For Adults

Martin Luther King Jr. In His Own Words


01/13/2021 | Holidays & Seasons, Black History

Reading the words Dr. King left behind, thinking about them and talking to others about them, is one way to honor him on January 18, the day commemorating his birth and legacy.

Dr. King's writings include not only books, but masterful speeches and many letters. Below is a selection of his books, his speeches and one letter, which is regarded as one of the most important documents of the Civil Rights Movement. These featured writing selections are available to you for reading or listening online, or for check out with your IndyPL library card. You can take just ten minutes to read a letter, 20 minutes to listen to one of his speeches, or several days to do a deep dive into one of his books to learn about, re-connect with, remember, or re-commit to his messages about community, equality, and social justice.

“Well, I don't know what will happen now. We've got some difficult days ahead. But it really doesn't matter with me now, because I've been to the mountaintop…and I've seen the Promised Land. I may not get there with you. But I want you to know tonight, that we, as a people, will get to the Promised Land.”


~ Martin Luther King Jr., Memphis, Tennessee, April 3, 1968, delivered less than 24 hours before he was assassinated on April 4, 1968.

Five Speeches

I Have a Dream
Delivered on the steps of the Lincoln Memorial in Washington, D.C., August 28, 1963. You can read the text of the speech or listen to audio from the Stanford Martin Luther King Jr. Research and Education Institute.

Our God is Marching On
Delivered in Selma, Alabama after the march to Montgomery, March 25, 1965. You can read the text of the speech from the Stanford Martin Luther King Jr. Research and Education Institute.

Beyond Vietnam: A Time to Break the Silence
Delivered at Riverside Church, New York City, April 4, 1967. You can read the text of the speech or listen to audio from the Stanford Martin Luther King Jr. Research and Education Institute.

The Other America
Delivered at Stanford University, April 14, 1967. You can watch a video from the Stanford Martin Luther King Jr. Research and Education Institute.

I’ve been to the Mountaintop
Delivered in Memphis, Tennessee, April 3, 1968, one day before he was assassinated on April 4, 1968. You can read the text of the speech or listen to audio from the Stanford Martin Luther King Jr. Research and Education Institute.

(More Fascinating featured documents can be found at the Stanford Martin Luther King Jr. Research and Education Institute.)


One Letter

Letter From a Birmingham Jail
You can read the text of the letter or listen to an audio from the Stanford Martin Luther King Jr. Research and Education Institute.


Six Books

Stride Toward Freedom

Stride Toward Freedom: The Montgomery Story (1958) Dr. King’s first book, it tells the story of the Montgomery Bus Boycott from the early strategic planning to pushback from the white community to the eventual success of establishing a desegregated city bus service. print | print | e-book (OverDrive) | audiobook (OverDrive)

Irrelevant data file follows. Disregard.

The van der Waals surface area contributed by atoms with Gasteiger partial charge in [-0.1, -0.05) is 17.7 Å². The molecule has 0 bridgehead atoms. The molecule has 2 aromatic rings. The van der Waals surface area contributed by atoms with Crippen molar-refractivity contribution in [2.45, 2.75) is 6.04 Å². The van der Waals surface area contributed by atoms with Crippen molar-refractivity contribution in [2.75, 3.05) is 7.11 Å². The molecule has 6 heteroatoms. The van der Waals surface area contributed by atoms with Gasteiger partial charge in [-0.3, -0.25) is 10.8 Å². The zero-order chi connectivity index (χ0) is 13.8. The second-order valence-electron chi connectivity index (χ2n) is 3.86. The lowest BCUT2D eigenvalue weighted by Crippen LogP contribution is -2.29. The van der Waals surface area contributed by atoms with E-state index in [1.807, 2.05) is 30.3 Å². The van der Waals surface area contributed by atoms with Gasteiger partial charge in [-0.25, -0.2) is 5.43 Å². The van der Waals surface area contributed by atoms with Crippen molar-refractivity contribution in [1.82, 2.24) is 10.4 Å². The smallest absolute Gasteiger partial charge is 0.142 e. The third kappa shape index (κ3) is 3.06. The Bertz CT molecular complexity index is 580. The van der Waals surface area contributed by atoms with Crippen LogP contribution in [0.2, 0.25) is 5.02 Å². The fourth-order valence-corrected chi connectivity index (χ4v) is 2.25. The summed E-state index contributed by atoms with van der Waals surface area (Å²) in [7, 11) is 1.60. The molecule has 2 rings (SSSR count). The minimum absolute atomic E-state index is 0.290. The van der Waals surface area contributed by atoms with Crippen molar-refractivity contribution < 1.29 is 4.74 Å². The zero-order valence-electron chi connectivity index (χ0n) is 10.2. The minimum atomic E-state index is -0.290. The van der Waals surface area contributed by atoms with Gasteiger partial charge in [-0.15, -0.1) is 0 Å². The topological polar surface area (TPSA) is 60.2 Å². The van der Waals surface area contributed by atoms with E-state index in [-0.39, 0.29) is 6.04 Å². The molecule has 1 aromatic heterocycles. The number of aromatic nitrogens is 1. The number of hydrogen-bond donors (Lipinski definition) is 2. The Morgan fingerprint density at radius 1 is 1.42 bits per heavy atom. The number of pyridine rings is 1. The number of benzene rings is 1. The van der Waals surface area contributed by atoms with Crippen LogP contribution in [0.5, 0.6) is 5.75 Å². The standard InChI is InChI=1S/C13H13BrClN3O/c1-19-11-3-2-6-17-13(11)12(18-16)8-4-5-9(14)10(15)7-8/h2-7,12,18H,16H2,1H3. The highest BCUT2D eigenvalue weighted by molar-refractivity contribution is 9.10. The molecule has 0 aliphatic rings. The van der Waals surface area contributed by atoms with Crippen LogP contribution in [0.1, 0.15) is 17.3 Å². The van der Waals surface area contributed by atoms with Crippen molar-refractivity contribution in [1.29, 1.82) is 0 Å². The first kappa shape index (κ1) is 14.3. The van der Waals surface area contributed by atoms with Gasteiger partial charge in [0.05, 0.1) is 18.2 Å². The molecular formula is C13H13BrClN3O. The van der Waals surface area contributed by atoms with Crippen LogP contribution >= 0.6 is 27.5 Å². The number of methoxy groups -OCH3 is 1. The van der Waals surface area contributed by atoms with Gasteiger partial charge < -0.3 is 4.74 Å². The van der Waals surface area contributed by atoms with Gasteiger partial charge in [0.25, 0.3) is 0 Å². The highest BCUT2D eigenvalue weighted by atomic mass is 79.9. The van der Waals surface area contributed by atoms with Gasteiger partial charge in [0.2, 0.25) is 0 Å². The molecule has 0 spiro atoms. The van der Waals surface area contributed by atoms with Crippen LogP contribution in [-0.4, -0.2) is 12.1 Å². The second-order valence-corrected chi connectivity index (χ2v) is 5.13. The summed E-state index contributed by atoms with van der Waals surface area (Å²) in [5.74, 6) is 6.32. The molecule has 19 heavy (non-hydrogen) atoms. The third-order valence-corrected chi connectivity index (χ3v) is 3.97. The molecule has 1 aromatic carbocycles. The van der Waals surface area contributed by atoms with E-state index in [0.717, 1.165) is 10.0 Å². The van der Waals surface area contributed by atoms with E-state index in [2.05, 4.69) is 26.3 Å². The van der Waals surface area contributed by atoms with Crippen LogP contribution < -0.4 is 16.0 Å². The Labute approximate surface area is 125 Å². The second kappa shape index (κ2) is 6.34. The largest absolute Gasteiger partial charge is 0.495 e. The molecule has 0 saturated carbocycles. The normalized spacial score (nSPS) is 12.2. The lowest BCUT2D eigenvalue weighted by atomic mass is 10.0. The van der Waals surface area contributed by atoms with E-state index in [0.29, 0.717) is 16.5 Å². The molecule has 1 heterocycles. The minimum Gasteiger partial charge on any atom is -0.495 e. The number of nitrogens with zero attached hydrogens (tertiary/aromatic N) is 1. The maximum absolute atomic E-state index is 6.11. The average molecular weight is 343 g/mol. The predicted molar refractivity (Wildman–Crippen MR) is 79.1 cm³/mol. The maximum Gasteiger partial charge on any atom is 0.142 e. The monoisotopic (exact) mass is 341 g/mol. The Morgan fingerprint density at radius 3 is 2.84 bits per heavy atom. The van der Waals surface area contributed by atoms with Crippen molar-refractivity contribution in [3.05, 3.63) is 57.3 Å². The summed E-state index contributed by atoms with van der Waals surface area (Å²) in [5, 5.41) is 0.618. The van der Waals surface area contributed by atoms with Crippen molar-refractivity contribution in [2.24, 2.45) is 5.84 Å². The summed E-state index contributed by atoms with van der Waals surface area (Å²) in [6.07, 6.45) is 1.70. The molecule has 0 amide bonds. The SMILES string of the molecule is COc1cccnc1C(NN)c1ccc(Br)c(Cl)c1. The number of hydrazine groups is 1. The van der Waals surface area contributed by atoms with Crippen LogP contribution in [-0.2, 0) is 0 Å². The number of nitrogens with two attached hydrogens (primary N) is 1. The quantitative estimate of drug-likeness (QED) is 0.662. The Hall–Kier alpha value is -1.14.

The Measure of a Man (1959)
A collection of meditations and prayers written 10 years before the civil rights leader was assassinated. print

Strength to Love (1963)
This is a collection of Dr. King’s iconic sermons. print | print | print

Why We Can’t Wait (1963)
His argument for equality and an end to racial discrimination that explains why the civil rights struggle is vital to the United States. print | print | e-book (OverDrive) | audiobook (OverDrive) | audiobook CD

Where Do We Go From Here

Where Do We Go From Here: Chaos or Community? (1967)
The book in which he outlines the trends in the African American struggle during the sixties, and calls for peaceful coexistence between the African American and white communities. print | e-book (OverDrive) | audiobook (OverDrive) | audiobook (CD)

The Trumpet of Conscience (1968)
A collection of five lectures from 1967 that address racial equality, conscience and war, the mobilization of young people, and nonviolence. print | e-book (OverDrive)


Center for Black Literature & Culture

Dr. King's books and many more can be found at the Center for Black Literature & Culture (CBLC), a space at Central Library dedicated to celebrating the vibrant and resilient heritage and triumphs of those born of African roots. The CBLC's collection includes specially selected literature, music, movies, and artwork highlighting the contributions of black icons, specifically those with Indiana roots. We look forward to when our location open hours and visiting restrictions are back to normal so that we can invite you to visit this space again.


#WakeUpIndy

If you are taking part in our all ages community reading challenge to raise awareness about racial issues and social injustice, Dr. King's books would fit in the Social Justice Voices category. If you don't know about #WakeUpIndy, learn more here.